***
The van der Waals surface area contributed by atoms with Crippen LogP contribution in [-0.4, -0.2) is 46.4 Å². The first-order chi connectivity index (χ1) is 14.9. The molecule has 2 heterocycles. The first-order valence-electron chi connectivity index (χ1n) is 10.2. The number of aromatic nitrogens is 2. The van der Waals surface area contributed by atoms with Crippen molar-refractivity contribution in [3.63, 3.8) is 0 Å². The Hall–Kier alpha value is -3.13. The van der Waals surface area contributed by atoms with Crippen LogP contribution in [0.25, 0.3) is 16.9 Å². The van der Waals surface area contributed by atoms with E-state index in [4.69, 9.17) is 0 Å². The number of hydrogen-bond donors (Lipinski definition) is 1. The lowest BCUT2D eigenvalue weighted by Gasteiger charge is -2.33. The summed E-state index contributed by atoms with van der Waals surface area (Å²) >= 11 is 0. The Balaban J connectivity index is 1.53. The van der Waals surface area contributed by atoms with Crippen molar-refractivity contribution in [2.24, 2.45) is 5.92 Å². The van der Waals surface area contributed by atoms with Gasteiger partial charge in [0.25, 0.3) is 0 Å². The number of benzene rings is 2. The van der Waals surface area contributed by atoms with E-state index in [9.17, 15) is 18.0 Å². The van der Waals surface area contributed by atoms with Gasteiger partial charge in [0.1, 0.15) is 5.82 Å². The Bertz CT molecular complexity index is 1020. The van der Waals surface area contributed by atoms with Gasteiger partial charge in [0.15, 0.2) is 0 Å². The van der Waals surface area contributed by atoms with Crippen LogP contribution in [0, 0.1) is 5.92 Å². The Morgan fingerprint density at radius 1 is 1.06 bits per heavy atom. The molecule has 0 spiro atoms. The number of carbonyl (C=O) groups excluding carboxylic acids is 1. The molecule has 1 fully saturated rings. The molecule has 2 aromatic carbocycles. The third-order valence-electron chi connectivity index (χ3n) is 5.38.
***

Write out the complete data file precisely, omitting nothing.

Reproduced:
The van der Waals surface area contributed by atoms with Crippen LogP contribution in [-0.4, -0.2) is 46.4 Å². The first-order chi connectivity index (χ1) is 14.9. The molecule has 2 heterocycles. The first-order valence-electron chi connectivity index (χ1n) is 10.2. The number of aromatic nitrogens is 2. The van der Waals surface area contributed by atoms with Crippen molar-refractivity contribution in [3.63, 3.8) is 0 Å². The Hall–Kier alpha value is -3.13. The van der Waals surface area contributed by atoms with Crippen LogP contribution in [0.25, 0.3) is 16.9 Å². The van der Waals surface area contributed by atoms with E-state index in [4.69, 9.17) is 0 Å². The number of hydrogen-bond donors (Lipinski definition) is 1. The lowest BCUT2D eigenvalue weighted by Gasteiger charge is -2.33. The summed E-state index contributed by atoms with van der Waals surface area (Å²) >= 11 is 0. The Balaban J connectivity index is 1.53. The van der Waals surface area contributed by atoms with Crippen molar-refractivity contribution in [2.24, 2.45) is 5.92 Å². The van der Waals surface area contributed by atoms with Gasteiger partial charge in [0.25, 0.3) is 0 Å². The number of benzene rings is 2. The van der Waals surface area contributed by atoms with E-state index in [9.17, 15) is 18.0 Å². The van der Waals surface area contributed by atoms with Gasteiger partial charge in [0.1, 0.15) is 5.82 Å². The Bertz CT molecular complexity index is 1020. The van der Waals surface area contributed by atoms with Gasteiger partial charge in [0.15, 0.2) is 0 Å². The van der Waals surface area contributed by atoms with Crippen LogP contribution in [0, 0.1) is 5.92 Å². The Morgan fingerprint density at radius 1 is 1.06 bits per heavy atom. The molecule has 0 spiro atoms. The number of carbonyl (C=O) groups excluding carboxylic acids is 1. The molecule has 1 fully saturated rings. The molecule has 2 aromatic carbocycles. The third-order valence-electron chi connectivity index (χ3n) is 5.38.